Conference: Meeting of the Americas on Climate Change, Bogota

Author: 
Elsa Garcia, IOM Colombia

Conferene report - Meeting of the Americas on Climate Change

Location: Bogota
Date: 20 to 23 September 2015

In preparation for the 21st Conference of the Parties of the UN Framework Convention on Climate Change in Paris this December (COP21), the Meeting of the Americas on Climate Change took place at the Bogota City Hall, Colombia, from 20 to 23 September 2015. Among the various activities and parallel sessions of the meeting, was also a forum focussing on “Adapt or Flee? Challenges of Climate Change on Human Mobility”, jointly developed by the city administration, the IOM and a group of experts and researchers of environmental migration.

The Forum allowed national and international attendees to gain a better understanding of the complex realities of the nexus of migration and climate change. Additionally, the progress made in Colombia on including environmental migration into policy was presented.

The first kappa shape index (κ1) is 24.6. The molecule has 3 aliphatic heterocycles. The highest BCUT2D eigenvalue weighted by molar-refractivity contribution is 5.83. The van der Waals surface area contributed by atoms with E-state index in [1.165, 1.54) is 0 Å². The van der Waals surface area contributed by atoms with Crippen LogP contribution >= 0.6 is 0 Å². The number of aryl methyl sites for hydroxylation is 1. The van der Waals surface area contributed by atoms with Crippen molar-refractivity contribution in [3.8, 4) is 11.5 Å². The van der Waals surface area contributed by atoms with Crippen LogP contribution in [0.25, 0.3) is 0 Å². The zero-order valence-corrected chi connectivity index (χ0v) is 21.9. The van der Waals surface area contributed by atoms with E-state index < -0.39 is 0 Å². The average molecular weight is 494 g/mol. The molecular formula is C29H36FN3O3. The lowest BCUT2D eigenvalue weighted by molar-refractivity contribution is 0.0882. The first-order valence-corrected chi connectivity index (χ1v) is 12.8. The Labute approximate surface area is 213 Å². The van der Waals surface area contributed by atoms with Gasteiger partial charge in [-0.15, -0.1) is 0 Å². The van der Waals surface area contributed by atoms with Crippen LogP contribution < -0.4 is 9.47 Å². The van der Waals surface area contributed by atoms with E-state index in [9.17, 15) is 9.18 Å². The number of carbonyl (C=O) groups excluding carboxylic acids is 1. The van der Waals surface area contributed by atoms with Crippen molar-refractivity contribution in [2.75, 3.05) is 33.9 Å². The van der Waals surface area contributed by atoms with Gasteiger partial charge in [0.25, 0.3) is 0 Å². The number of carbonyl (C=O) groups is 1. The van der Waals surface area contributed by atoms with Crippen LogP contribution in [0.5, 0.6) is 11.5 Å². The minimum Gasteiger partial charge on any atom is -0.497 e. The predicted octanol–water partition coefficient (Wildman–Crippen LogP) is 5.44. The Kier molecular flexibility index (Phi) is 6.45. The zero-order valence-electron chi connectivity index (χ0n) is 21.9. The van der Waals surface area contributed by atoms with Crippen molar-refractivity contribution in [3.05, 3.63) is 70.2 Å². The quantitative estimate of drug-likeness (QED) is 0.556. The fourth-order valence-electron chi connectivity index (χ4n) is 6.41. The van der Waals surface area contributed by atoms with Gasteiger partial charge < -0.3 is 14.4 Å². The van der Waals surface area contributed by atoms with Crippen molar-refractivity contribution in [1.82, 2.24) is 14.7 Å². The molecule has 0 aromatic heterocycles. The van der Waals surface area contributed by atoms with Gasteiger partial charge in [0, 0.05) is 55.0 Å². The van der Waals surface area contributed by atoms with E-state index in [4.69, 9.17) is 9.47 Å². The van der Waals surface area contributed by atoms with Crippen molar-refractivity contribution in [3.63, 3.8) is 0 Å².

The main conclusions of the Forum indicate:

a) the need to integrate migration across the board in policy, especially in climate change adaptation policy. Elements such as transitional justice should also be designed from the perspective of environmental migration, in which the rights and the assumption of non-repetition are guaranteed. This inclusion should take place from a differential perspective that recognizes the plurality of disadvantaged communities without neglecting their diversity, contexts and capacities.

b) the need to reflect upon the status that should be given to people affected by climate induced migration. The notion of “victim”, which is alien to the logic of comprehensive rights, must be overcome.

c)  the need to “know the phenomenon” requires not only dialogue and exchange of knowledge, but also the broad societal dissemination of that knowledge and raising awareness at all levels.

d)  Any public policy guideline addressing this matter should prioritize prevention activities as a structural form of intervention. In this regard it should be consistent with development models.

e)  Education should be the primary means of empowering communities, helping to develop their skills, thus enabling them to meet possible scenarios of involvement by climate variability and/or change in a resilient manner.